The Role of Alcohol Use and Drinking Patterns in Socioeconomic Inequalities in Mortality: A Systematic Review
Individuals with low socioeconomic status (SES) experience disproportionately greater alcohol-attributable health harm than individuals with high SES from similar or lower amounts of alcohol consumption. This study aimed to provide an update of the current evidence for the role of alcohol use and alcohol use patterns in socioeconomic inequalities in mortality, as well as the effect modification or interaction effects between SES and alcohol use, as two potential explanations of this so-called alcohol-harm paradox.
The researchers did a systematic review, searching Embase, Medline, PsycINFO, and Web of Science (published between Jan 1, 2013, and June 30, 2019) for studies reporting alcohol consumption, SES, and mortality. Observational, quantitative studies of the general adult population (aged ≥15 years) with a longitudinal study design were included. Two outcome measures were extracted: first, the proportion of socioeconomic inequalities in mortality explained by alcohol use; and second, the effect modification or interaction between SES and alcohol use regarding mortality risks. This study is registered with PROSPERO (CRD42019140279).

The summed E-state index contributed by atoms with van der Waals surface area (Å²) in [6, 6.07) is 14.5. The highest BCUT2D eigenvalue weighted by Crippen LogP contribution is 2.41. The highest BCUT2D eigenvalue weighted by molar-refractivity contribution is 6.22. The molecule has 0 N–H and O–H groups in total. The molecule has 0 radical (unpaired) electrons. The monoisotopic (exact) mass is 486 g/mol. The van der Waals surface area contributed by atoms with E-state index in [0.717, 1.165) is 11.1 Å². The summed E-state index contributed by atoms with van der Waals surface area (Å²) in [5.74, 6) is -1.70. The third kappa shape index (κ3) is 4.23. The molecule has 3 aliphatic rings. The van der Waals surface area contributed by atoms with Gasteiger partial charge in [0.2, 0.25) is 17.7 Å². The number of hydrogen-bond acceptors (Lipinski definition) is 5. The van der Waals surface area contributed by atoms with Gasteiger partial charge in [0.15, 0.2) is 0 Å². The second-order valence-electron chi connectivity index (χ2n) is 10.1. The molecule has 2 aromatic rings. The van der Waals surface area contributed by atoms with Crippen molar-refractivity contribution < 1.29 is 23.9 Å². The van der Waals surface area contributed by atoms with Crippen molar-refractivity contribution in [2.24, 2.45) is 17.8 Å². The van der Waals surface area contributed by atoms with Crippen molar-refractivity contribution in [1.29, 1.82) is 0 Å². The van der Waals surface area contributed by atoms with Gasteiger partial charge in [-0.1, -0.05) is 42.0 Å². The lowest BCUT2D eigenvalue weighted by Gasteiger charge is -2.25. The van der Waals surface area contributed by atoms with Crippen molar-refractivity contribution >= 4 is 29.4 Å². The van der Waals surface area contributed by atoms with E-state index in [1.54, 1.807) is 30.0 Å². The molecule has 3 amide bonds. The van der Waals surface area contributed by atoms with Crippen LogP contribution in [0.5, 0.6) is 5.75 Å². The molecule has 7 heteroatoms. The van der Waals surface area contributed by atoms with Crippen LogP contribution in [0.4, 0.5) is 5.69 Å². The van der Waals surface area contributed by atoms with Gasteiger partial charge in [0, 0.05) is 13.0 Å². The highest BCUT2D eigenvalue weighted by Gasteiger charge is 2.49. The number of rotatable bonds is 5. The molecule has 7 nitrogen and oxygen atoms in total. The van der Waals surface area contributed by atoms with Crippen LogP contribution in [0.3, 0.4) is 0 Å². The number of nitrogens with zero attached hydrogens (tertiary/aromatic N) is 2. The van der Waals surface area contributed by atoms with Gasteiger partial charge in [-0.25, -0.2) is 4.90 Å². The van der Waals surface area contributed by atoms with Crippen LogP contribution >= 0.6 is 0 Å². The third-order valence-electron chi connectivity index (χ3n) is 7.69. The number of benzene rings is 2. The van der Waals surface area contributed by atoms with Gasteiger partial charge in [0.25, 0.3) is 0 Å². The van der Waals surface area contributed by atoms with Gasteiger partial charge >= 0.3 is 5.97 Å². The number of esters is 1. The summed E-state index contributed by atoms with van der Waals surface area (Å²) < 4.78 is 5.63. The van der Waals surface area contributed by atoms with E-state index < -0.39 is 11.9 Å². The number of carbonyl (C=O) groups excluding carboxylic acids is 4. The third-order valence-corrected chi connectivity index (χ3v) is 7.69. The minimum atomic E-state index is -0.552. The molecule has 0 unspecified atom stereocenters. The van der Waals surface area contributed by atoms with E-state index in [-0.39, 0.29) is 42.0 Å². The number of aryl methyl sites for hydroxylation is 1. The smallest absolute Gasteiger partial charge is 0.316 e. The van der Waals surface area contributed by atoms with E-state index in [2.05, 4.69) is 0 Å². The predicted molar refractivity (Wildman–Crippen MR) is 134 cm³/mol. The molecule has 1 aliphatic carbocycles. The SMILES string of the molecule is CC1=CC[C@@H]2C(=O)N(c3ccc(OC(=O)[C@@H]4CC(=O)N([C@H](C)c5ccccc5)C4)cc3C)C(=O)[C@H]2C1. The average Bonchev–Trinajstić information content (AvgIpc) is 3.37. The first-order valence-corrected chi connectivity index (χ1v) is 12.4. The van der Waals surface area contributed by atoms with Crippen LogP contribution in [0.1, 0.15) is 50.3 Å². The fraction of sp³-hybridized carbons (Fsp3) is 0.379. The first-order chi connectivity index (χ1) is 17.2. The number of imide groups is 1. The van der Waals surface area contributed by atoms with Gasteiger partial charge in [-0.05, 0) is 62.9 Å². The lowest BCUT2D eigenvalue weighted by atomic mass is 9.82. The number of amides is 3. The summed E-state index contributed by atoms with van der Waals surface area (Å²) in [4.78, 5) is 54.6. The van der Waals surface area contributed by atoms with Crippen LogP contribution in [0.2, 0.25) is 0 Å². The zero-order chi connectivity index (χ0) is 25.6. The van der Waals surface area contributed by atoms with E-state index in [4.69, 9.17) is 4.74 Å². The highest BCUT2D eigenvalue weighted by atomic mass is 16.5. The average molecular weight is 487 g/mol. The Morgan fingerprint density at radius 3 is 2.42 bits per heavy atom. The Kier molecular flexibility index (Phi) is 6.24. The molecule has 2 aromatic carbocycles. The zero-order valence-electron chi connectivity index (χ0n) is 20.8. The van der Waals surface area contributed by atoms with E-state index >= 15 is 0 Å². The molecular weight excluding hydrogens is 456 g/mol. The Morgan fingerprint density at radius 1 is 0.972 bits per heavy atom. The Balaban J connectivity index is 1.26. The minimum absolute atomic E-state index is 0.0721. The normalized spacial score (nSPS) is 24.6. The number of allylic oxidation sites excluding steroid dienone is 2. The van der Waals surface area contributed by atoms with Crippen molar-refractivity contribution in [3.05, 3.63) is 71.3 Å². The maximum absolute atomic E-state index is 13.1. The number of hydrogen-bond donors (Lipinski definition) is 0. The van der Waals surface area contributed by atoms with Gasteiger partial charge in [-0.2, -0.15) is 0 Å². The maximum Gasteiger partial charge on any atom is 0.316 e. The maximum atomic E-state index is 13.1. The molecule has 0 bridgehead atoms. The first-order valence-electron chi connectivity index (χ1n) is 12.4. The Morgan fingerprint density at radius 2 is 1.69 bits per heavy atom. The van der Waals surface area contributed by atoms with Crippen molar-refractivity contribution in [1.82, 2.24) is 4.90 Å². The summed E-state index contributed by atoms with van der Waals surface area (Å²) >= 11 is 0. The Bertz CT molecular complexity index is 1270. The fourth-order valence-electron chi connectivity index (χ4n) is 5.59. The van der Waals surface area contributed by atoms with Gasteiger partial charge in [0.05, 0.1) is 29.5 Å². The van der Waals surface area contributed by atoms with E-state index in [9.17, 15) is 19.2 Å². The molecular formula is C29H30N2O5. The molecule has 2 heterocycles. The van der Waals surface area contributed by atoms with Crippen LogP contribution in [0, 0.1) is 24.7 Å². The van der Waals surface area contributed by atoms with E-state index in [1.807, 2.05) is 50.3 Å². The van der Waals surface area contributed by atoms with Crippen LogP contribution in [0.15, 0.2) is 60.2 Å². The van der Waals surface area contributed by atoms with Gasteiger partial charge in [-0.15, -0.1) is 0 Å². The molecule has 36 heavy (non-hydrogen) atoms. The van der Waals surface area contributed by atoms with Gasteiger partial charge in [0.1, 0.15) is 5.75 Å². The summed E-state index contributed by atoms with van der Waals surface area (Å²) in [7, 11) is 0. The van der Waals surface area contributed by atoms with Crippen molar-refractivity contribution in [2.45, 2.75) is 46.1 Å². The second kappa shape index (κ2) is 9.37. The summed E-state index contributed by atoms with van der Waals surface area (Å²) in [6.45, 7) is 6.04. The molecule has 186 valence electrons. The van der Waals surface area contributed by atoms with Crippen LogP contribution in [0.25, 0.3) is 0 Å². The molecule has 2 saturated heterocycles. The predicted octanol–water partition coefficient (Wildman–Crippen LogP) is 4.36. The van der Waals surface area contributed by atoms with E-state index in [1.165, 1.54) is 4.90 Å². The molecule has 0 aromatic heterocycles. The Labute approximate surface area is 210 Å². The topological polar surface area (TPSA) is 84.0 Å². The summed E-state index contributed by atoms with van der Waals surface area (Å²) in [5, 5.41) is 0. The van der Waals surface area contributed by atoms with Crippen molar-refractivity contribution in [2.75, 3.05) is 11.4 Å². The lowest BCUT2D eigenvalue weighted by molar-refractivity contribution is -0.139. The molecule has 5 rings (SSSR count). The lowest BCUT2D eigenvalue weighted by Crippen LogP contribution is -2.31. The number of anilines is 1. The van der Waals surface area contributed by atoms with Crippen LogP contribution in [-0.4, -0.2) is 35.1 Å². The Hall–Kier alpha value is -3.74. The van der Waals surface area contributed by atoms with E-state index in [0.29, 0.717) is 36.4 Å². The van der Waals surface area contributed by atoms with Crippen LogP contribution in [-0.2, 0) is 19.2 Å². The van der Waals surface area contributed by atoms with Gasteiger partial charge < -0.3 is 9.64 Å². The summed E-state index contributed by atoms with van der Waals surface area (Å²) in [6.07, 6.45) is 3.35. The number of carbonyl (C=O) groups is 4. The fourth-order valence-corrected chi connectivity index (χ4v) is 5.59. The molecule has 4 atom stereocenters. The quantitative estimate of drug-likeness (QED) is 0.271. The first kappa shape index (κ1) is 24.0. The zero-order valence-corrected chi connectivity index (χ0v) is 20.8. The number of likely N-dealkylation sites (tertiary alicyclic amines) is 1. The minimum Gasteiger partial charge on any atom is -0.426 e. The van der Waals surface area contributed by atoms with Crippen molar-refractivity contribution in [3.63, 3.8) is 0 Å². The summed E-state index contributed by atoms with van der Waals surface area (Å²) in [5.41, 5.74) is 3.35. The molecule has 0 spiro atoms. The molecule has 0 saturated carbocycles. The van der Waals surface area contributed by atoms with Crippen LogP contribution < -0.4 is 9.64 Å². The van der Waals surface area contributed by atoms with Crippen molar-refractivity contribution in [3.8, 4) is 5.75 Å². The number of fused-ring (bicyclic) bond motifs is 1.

Of 1941 records identified, ten met the inclusion criteria. The included studies contained more than 400 000 adults, more than 30 000 deaths from all causes, and more than 3000 100% alcohol-attributable events. Alcohol use explained up to 27% of the socioeconomic inequalities in mortality. The proportion of socioeconomic inequalities explained systematically differed by alcohol use pattern, with heavy episodic alcohol use having a potentially significant explanatory value. Although scarce, there was some evidence of effect modification or interaction between SES and alcohol use.
To reduce socioeconomic inequalities in mortality, addressing heavy episodic alcohol use in particular, rather than alcohol use in general, is worth exploring as a public health strategy.